City Of Fayetteville Using Goats To Remove Poison Ivy At Wilson Park

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FAYETTEVILLE (KFSM) – The City of Fayetteville has brought in a team of goats Tuesday (June 23) so they can eat their way through invasive plants at Wilson Park.

The goats are owned by Connie Rieper-Estes and play a major role in her company called “Greedy Goats.”

“The goats love to do this work," she said. "They are the happiest yard crew you will ever see."

Rieper-Estes said she volunteered her services to the Fayetteville Parks And Recreation Department, after the goats ate all the invasive plants on her own property.

“I needed to go find more for my goats to eat,” Rieper-Estes said. “We brought the goats here to fight the invasive plant species that the park is having a lot of trouble with.”

Fayetteville’s Volunteer and Community Programs Coordinator Kristina Jones said the goats are a new method of clearing the park.

“We are looking for new ways to tackle that problem,” Jones said. “[The goats are] another way of taking care of plants that are troublesome to people.”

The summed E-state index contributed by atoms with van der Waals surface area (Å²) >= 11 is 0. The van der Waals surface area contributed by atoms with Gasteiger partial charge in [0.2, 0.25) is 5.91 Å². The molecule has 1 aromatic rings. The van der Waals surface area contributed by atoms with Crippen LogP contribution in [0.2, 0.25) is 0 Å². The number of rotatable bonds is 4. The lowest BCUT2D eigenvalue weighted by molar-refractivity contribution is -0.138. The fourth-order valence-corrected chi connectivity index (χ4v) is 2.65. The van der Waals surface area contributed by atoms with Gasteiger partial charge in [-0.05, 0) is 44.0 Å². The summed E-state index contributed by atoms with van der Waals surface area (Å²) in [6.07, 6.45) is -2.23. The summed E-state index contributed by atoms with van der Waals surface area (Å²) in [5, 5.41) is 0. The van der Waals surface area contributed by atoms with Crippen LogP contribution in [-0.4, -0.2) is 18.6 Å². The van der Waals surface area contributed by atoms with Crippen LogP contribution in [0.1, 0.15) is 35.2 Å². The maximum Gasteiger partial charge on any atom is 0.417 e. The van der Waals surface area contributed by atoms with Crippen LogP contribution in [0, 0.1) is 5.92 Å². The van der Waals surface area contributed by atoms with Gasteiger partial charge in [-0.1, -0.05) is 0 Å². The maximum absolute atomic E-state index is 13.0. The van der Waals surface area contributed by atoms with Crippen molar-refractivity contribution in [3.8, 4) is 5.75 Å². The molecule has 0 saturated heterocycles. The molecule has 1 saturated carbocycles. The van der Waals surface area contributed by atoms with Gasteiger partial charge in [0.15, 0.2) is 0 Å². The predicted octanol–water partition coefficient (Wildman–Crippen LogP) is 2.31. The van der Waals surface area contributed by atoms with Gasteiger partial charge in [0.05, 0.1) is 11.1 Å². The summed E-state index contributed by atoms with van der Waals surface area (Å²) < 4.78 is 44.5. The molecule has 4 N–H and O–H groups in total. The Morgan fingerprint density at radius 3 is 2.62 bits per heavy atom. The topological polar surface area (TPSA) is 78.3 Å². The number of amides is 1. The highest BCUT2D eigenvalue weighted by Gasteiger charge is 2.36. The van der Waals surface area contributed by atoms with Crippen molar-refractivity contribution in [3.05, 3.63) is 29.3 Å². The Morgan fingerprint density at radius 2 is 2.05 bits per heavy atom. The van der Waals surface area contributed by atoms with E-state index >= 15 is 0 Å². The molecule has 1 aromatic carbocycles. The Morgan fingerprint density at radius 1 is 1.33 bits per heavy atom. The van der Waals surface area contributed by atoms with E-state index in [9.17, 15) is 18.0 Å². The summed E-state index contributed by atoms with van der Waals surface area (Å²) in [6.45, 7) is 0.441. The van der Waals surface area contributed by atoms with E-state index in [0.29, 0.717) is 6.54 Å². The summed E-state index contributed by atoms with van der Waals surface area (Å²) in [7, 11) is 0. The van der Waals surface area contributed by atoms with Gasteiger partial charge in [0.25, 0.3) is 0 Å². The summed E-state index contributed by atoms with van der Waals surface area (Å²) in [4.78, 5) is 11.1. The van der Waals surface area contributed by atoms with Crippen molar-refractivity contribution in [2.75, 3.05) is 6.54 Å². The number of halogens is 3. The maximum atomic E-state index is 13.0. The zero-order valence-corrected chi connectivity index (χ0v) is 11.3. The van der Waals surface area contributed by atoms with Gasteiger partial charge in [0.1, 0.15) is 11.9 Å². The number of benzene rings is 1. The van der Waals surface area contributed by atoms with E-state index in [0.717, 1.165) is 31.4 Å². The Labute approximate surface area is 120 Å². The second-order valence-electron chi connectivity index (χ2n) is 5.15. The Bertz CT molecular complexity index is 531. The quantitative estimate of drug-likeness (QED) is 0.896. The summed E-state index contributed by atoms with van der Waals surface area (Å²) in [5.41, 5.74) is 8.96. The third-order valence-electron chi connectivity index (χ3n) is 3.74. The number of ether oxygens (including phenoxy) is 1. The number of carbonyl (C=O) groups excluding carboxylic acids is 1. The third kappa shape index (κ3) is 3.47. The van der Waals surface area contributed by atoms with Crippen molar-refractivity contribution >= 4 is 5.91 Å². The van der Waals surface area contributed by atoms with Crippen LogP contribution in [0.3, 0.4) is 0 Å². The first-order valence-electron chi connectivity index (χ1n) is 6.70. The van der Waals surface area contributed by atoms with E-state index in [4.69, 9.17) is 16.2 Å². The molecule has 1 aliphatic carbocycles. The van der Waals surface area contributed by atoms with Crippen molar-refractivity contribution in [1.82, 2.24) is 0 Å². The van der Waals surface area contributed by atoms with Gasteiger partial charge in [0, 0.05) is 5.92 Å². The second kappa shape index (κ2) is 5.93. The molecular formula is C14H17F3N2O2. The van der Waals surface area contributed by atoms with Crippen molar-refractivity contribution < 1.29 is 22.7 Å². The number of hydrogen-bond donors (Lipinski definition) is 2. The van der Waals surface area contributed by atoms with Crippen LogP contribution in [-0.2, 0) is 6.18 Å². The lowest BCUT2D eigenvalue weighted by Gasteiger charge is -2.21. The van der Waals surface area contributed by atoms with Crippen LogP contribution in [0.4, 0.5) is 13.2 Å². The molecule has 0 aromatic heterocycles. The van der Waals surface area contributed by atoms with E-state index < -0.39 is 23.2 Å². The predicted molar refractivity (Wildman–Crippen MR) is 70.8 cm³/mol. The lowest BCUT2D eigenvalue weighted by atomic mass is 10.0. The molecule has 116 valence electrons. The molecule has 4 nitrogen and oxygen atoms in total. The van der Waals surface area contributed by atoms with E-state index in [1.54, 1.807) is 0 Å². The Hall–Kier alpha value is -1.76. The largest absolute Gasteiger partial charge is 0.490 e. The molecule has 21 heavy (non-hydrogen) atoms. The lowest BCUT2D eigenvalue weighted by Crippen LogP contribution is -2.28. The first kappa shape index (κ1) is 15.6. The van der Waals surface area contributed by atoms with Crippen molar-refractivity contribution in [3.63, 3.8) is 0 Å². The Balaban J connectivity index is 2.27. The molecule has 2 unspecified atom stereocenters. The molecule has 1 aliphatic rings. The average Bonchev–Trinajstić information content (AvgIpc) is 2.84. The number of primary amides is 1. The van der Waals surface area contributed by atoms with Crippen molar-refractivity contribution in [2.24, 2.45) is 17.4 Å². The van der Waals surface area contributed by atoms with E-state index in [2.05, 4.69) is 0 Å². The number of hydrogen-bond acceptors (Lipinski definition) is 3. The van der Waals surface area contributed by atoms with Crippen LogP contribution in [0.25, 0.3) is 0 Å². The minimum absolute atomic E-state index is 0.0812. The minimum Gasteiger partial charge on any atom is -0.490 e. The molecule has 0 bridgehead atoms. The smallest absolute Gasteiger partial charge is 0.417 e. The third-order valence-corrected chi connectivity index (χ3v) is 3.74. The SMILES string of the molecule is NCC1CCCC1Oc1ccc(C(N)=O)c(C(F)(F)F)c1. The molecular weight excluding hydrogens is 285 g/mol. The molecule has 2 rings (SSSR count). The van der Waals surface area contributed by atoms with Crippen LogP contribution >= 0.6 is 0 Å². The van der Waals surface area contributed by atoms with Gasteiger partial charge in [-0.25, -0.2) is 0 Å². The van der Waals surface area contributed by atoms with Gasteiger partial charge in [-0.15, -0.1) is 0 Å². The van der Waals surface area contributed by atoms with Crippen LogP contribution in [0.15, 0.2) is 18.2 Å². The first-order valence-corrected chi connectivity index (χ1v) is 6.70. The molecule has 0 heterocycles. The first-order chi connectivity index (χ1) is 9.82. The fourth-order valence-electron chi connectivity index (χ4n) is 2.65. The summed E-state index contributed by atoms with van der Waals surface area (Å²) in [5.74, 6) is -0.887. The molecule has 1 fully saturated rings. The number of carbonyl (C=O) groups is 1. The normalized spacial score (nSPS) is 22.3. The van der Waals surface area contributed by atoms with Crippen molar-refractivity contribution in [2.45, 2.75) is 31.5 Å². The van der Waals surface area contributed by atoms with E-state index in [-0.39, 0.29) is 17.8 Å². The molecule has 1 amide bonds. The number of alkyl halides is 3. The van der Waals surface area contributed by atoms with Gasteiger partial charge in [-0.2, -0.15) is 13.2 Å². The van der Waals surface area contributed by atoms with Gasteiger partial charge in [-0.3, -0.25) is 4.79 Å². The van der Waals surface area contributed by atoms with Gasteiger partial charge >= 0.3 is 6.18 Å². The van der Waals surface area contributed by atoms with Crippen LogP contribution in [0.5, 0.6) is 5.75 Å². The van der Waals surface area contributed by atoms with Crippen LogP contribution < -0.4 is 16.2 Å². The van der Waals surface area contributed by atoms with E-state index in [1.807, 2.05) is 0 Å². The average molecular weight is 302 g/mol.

The goats at Wilson Park will eat roughly 500 square feet worth of plants per day, most of which are poison ivy.

“Goats are the natural predator to poison ivy. They love it,” Rieper-Estes said. “It doesn’t hurt them one bit. It is like candy to them.”

According to Rieper-Estes, using the goats is a fun, cheap, and environmentally friendly way to handle the invasive plants. As for the city, using the goats also eliminated the man hours required to remove the same plants.

“For humans, it is really quite a chore for us to get in there and hack away, and clear out all this vegetation,” Rieper-Estes said.

Which is why, if the experiment goes well, the city said they would be interested in hosting the goats in other parks.

“We really hope it goes well,” Jones said.

The goats will be at the park from June 23 – July 3 and will be out during the day from 9 a.m. – 4 p.m. working away behind an electric fence.

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